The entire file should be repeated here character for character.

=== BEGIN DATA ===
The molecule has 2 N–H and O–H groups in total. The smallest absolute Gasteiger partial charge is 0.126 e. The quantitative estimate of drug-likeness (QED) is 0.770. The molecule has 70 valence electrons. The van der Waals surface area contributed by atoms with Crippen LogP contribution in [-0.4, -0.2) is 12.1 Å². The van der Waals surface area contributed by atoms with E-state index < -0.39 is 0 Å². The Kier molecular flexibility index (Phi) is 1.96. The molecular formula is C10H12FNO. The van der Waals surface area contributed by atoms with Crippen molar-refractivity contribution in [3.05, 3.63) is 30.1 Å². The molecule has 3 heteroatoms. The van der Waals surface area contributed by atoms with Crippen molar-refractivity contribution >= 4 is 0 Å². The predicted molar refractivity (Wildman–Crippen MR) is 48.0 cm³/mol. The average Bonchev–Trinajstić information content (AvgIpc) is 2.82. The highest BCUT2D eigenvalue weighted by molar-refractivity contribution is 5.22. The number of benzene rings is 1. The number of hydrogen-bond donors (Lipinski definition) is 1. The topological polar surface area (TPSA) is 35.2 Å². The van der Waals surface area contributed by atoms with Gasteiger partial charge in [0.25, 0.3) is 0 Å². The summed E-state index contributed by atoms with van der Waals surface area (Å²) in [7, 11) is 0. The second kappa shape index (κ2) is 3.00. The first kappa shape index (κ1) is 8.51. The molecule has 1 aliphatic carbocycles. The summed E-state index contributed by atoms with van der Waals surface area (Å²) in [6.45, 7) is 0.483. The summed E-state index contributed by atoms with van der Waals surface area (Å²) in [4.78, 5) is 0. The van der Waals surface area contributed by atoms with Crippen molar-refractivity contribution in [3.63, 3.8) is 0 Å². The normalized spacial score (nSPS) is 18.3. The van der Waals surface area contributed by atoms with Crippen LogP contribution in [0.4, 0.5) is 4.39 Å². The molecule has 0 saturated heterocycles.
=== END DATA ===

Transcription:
The molecule has 2 N–H and O–H groups in total. The smallest absolute Gasteiger partial charge is 0.126 e. The quantitative estimate of drug-likeness (QED) is 0.770. The molecule has 70 valence electrons. The van der Waals surface area contributed by atoms with Crippen LogP contribution in [-0.4, -0.2) is 12.1 Å². The van der Waals surface area contributed by atoms with E-state index < -0.39 is 0 Å². The Kier molecular flexibility index (Phi) is 1.96. The molecular formula is C10H12FNO. The van der Waals surface area contributed by atoms with Crippen molar-refractivity contribution in [3.05, 3.63) is 30.1 Å². The molecule has 3 heteroatoms. The van der Waals surface area contributed by atoms with Crippen molar-refractivity contribution >= 4 is 0 Å². The predicted molar refractivity (Wildman–Crippen MR) is 48.0 cm³/mol. The average Bonchev–Trinajstić information content (AvgIpc) is 2.82. The highest BCUT2D eigenvalue weighted by molar-refractivity contribution is 5.22. The number of benzene rings is 1. The number of hydrogen-bond donors (Lipinski definition) is 1. The topological polar surface area (TPSA) is 35.2 Å². The van der Waals surface area contributed by atoms with Gasteiger partial charge in [0.25, 0.3) is 0 Å². The summed E-state index contributed by atoms with van der Waals surface area (Å²) in [7, 11) is 0. The second kappa shape index (κ2) is 3.00. The first kappa shape index (κ1) is 8.51. The molecule has 1 aliphatic carbocycles. The summed E-state index contributed by atoms with van der Waals surface area (Å²) in [6.45, 7) is 0.483. The summed E-state index contributed by atoms with van der Waals surface area (Å²) in [4.78, 5) is 0. The van der Waals surface area contributed by atoms with Crippen molar-refractivity contribution in [3.63, 3.8) is 0 Å². The normalized spacial score (nSPS) is 18.3. The van der Waals surface area contributed by atoms with Crippen LogP contribution in [0.4, 0.5) is 4.39 Å². The molecule has 0 saturated heterocycles.